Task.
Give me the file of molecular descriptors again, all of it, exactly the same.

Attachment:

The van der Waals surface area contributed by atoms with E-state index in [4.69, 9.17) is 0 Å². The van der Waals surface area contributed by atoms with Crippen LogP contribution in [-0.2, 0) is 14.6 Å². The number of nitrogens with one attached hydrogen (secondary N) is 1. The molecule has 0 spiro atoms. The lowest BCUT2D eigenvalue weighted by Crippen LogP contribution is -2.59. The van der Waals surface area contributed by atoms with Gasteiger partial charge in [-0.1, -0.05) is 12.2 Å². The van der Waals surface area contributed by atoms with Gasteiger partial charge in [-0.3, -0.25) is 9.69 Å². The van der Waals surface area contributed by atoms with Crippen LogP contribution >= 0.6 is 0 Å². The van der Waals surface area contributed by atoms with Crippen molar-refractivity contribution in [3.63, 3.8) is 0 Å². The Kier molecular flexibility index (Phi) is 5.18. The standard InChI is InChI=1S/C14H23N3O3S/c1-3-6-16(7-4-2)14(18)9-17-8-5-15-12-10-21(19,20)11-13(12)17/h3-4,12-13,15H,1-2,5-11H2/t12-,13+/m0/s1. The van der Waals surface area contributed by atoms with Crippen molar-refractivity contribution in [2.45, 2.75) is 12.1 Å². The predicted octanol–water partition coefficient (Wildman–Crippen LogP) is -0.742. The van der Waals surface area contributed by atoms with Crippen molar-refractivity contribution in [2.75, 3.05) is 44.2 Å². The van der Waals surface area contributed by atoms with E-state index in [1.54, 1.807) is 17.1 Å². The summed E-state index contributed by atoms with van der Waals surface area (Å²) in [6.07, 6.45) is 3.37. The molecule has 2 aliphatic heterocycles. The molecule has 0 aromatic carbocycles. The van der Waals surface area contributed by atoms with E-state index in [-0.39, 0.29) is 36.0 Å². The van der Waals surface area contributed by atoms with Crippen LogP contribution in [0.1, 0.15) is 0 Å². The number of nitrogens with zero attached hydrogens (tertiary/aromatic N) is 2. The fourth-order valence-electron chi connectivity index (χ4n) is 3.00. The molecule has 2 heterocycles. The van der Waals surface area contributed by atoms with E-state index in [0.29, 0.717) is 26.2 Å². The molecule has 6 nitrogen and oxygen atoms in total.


The van der Waals surface area contributed by atoms with E-state index in [4.69, 9.17) is 0 Å². The van der Waals surface area contributed by atoms with Crippen LogP contribution in [-0.2, 0) is 14.6 Å². The number of nitrogens with one attached hydrogen (secondary N) is 1. The molecule has 0 spiro atoms. The lowest BCUT2D eigenvalue weighted by Crippen LogP contribution is -2.59. The van der Waals surface area contributed by atoms with Gasteiger partial charge in [-0.1, -0.05) is 12.2 Å². The van der Waals surface area contributed by atoms with Gasteiger partial charge in [-0.3, -0.25) is 9.69 Å². The van der Waals surface area contributed by atoms with Crippen LogP contribution >= 0.6 is 0 Å². The van der Waals surface area contributed by atoms with Crippen molar-refractivity contribution in [3.63, 3.8) is 0 Å². The Kier molecular flexibility index (Phi) is 5.18. The standard InChI is InChI=1S/C14H23N3O3S/c1-3-6-16(7-4-2)14(18)9-17-8-5-15-12-10-21(19,20)11-13(12)17/h3-4,12-13,15H,1-2,5-11H2/t12-,13+/m0/s1. The van der Waals surface area contributed by atoms with Crippen molar-refractivity contribution in [2.45, 2.75) is 12.1 Å². The predicted octanol–water partition coefficient (Wildman–Crippen LogP) is -0.742. The van der Waals surface area contributed by atoms with Crippen molar-refractivity contribution in [2.75, 3.05) is 44.2 Å². The van der Waals surface area contributed by atoms with E-state index in [1.54, 1.807) is 17.1 Å². The summed E-state index contributed by atoms with van der Waals surface area (Å²) in [6.07, 6.45) is 3.37. The molecule has 2 aliphatic heterocycles. The molecule has 0 aromatic carbocycles. The van der Waals surface area contributed by atoms with E-state index in [-0.39, 0.29) is 36.0 Å². The van der Waals surface area contributed by atoms with Crippen LogP contribution in [0.1, 0.15) is 0 Å². The number of nitrogens with zero attached hydrogens (tertiary/aromatic N) is 2. The fourth-order valence-electron chi connectivity index (χ4n) is 3.00. The molecule has 2 heterocycles. The van der Waals surface area contributed by atoms with E-state index in [0.29, 0.717) is 26.2 Å². The molecule has 6 nitrogen and oxygen atoms in total.